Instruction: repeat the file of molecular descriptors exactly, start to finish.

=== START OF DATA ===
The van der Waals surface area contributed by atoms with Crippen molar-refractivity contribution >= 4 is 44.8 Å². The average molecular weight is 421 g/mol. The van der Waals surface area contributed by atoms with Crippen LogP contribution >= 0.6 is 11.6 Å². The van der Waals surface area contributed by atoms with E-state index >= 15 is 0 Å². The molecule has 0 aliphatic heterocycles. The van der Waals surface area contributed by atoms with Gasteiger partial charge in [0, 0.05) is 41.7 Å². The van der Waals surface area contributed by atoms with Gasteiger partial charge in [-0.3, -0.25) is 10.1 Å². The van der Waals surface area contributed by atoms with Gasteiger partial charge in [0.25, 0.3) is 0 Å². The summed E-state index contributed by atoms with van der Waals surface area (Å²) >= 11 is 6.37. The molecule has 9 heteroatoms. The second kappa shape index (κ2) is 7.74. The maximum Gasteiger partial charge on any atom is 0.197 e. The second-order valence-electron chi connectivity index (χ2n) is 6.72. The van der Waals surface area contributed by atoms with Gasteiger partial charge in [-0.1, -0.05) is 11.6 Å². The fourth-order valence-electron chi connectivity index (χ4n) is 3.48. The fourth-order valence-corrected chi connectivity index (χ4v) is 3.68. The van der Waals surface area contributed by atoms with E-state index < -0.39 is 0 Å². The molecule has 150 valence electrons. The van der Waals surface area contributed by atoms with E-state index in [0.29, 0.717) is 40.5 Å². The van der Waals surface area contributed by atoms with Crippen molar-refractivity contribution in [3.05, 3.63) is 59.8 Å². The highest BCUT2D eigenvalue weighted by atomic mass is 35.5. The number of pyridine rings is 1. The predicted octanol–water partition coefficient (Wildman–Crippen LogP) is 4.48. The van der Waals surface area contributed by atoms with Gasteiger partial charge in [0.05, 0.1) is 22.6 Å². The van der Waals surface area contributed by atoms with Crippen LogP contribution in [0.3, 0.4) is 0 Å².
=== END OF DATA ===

The van der Waals surface area contributed by atoms with Crippen molar-refractivity contribution >= 4 is 44.8 Å². The average molecular weight is 421 g/mol. The van der Waals surface area contributed by atoms with Crippen LogP contribution >= 0.6 is 11.6 Å². The van der Waals surface area contributed by atoms with E-state index >= 15 is 0 Å². The molecule has 0 aliphatic heterocycles. The van der Waals surface area contributed by atoms with Gasteiger partial charge in [0, 0.05) is 41.7 Å². The van der Waals surface area contributed by atoms with Gasteiger partial charge in [-0.3, -0.25) is 10.1 Å². The van der Waals surface area contributed by atoms with Gasteiger partial charge in [0.25, 0.3) is 0 Å². The summed E-state index contributed by atoms with van der Waals surface area (Å²) >= 11 is 6.37. The molecule has 9 heteroatoms. The second kappa shape index (κ2) is 7.74. The maximum Gasteiger partial charge on any atom is 0.197 e. The second-order valence-electron chi connectivity index (χ2n) is 6.72. The van der Waals surface area contributed by atoms with Gasteiger partial charge in [-0.1, -0.05) is 11.6 Å². The fourth-order valence-electron chi connectivity index (χ4n) is 3.48. The fourth-order valence-corrected chi connectivity index (χ4v) is 3.68. The van der Waals surface area contributed by atoms with E-state index < -0.39 is 0 Å². The molecule has 150 valence electrons. The van der Waals surface area contributed by atoms with E-state index in [0.29, 0.717) is 40.5 Å². The van der Waals surface area contributed by atoms with Crippen molar-refractivity contribution in [3.05, 3.63) is 59.8 Å². The highest BCUT2D eigenvalue weighted by atomic mass is 35.5. The number of pyridine rings is 1. The predicted octanol–water partition coefficient (Wildman–Crippen LogP) is 4.48. The van der Waals surface area contributed by atoms with Gasteiger partial charge in [0.05, 0.1) is 22.6 Å². The van der Waals surface area contributed by atoms with Crippen LogP contribution in [0.3, 0.4) is 0 Å².